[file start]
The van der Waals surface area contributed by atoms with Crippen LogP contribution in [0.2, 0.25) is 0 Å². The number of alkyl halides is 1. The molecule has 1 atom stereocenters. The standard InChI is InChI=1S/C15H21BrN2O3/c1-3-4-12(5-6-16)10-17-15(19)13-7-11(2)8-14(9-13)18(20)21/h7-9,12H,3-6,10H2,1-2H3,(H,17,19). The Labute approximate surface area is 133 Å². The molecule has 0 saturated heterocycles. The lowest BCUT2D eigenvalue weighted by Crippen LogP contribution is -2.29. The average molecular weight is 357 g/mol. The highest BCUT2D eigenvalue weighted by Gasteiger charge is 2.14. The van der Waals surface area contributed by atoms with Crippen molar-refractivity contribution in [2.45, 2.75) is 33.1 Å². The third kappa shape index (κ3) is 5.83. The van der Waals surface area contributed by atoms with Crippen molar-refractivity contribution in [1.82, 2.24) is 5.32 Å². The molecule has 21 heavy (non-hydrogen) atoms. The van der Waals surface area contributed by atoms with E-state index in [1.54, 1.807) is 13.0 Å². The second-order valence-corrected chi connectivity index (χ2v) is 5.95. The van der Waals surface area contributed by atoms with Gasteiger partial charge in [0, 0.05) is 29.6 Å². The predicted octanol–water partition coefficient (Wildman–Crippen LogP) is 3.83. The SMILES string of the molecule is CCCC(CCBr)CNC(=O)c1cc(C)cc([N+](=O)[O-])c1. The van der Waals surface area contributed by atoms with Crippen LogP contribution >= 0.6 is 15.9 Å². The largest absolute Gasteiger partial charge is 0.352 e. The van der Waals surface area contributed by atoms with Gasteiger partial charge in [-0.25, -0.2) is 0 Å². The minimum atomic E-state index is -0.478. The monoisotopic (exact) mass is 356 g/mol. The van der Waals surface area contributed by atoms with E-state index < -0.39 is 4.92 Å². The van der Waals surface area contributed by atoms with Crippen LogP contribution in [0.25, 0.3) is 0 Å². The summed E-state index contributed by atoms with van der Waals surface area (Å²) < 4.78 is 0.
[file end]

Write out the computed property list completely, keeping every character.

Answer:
The van der Waals surface area contributed by atoms with Crippen LogP contribution in [0.2, 0.25) is 0 Å². The number of alkyl halides is 1. The molecule has 1 atom stereocenters. The standard InChI is InChI=1S/C15H21BrN2O3/c1-3-4-12(5-6-16)10-17-15(19)13-7-11(2)8-14(9-13)18(20)21/h7-9,12H,3-6,10H2,1-2H3,(H,17,19). The Labute approximate surface area is 133 Å². The molecule has 0 saturated heterocycles. The lowest BCUT2D eigenvalue weighted by Crippen LogP contribution is -2.29. The average molecular weight is 357 g/mol. The highest BCUT2D eigenvalue weighted by Gasteiger charge is 2.14. The van der Waals surface area contributed by atoms with Crippen molar-refractivity contribution in [2.45, 2.75) is 33.1 Å². The third kappa shape index (κ3) is 5.83. The van der Waals surface area contributed by atoms with Crippen molar-refractivity contribution in [1.82, 2.24) is 5.32 Å². The molecule has 21 heavy (non-hydrogen) atoms. The van der Waals surface area contributed by atoms with E-state index in [1.54, 1.807) is 13.0 Å². The second-order valence-corrected chi connectivity index (χ2v) is 5.95. The van der Waals surface area contributed by atoms with Gasteiger partial charge in [0, 0.05) is 29.6 Å². The predicted octanol–water partition coefficient (Wildman–Crippen LogP) is 3.83. The SMILES string of the molecule is CCCC(CCBr)CNC(=O)c1cc(C)cc([N+](=O)[O-])c1. The van der Waals surface area contributed by atoms with Crippen LogP contribution >= 0.6 is 15.9 Å². The largest absolute Gasteiger partial charge is 0.352 e. The van der Waals surface area contributed by atoms with Gasteiger partial charge in [-0.25, -0.2) is 0 Å². The minimum atomic E-state index is -0.478. The monoisotopic (exact) mass is 356 g/mol. The van der Waals surface area contributed by atoms with E-state index < -0.39 is 4.92 Å². The van der Waals surface area contributed by atoms with Crippen LogP contribution in [0.25, 0.3) is 0 Å². The summed E-state index contributed by atoms with van der Waals surface area (Å²) < 4.78 is 0.